What was the hardest part of this project?
The biggest technical hurdle for our team was to merge data for more than 4,000 candidates running federally. The information was scattered in various datasets from different sources. By combining them together, we were able to produce this exhaustive and exclusive analysis, which includes race, gender, electoral results, political strongholds, funding and the likelihood of being elected for the first time in Canadian politics. After the analysis, we decided on a step by step data visualization that would follow the audience as they scrolled down the piece the way electors follow their candidates along the campaign trail all the way to Parliament. On the reporting front, finding former or current political candidates who were willing to share sensitive stories of racist attacks in the middle of a political campaign, especially to two white reporters, was no small feat. By sharing their stories publicly, they could alienate political parties and ruin their chances of ever running again and expose themselves to becoming targets once more. It was key for our team to navigate those concerns with our journalistic responsibility for balance, while working as hard as we could to give each of Canada’s main five political parties a space in our story. Our team did research on each one of the 299 diverse candidates who ran in our last federal election in 2019 and reached out to about 50 while staying mindful of balancing male and female candidates with equal numbers for each political party. We ended up interviewing a half-dozen individuals who trusted us enough to relive recent and sometimes painful memories of microaggressions and racist attacks on the campaign trail. Those characters carried the story and helped us reveal yet another challenge for diverse candidates, which we couldn’t see in the data alone.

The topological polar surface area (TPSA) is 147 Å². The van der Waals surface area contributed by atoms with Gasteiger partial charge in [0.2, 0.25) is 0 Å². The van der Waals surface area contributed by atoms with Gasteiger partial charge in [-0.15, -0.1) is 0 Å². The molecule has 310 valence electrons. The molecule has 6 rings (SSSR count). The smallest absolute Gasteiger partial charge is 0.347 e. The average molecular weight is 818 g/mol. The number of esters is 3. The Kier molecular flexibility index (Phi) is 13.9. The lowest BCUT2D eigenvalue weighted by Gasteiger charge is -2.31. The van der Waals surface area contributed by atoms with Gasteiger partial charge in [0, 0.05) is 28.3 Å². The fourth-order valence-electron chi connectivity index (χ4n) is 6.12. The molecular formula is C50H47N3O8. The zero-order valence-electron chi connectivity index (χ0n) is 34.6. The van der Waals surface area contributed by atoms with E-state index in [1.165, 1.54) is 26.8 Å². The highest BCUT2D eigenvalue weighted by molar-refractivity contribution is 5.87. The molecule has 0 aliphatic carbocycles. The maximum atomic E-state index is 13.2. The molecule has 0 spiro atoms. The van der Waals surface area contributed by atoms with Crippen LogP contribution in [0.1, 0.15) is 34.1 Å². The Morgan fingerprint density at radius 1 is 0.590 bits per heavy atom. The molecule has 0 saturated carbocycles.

What can others learn from this project?
We think this project demonstrates how valuable merging data from various sources can be to tell new and important stories. It’s tedious but rewarding work and having the ability to spot how datasets can talk to each other will often lead to exclusive findings. We hope other reporters will develop that skill, especially if they are covering topics like social justice and racial or gender inequities. On the reporting side, our advice would be to step away from the often dazzling data and code and to really take the time to connect with potential interviewees on a human level, without referring to the data at first. Our coverage would never have had the impact or the depth it did without the honesty and emotions shared in our interviews and that did not come from numbers. Another valuable lesson for us was that you can’t be married to your data or your findings if another key element of the story is revealing itself. What interviewees were sharing often didn’t have anything to do with data or funding or their likelihood of winning a riding. Many times there were harrowing anecdotes about racist attacks they’d suffered while on the campaign trail and sometimes the lack of support they received from their own parties. They also often felt that media coverage on their campaign focused solely on their race and that reporters rarely asked them about their views on policies the way they did white candidates. That never appeared in our data and it became an essential element of our coverage with good reason. A last point to keep in mind: you can make beautiful and engaging broadcast coverage (TV/Radio) with data analysis too! We added a link to our TV coverage so you can see the difference.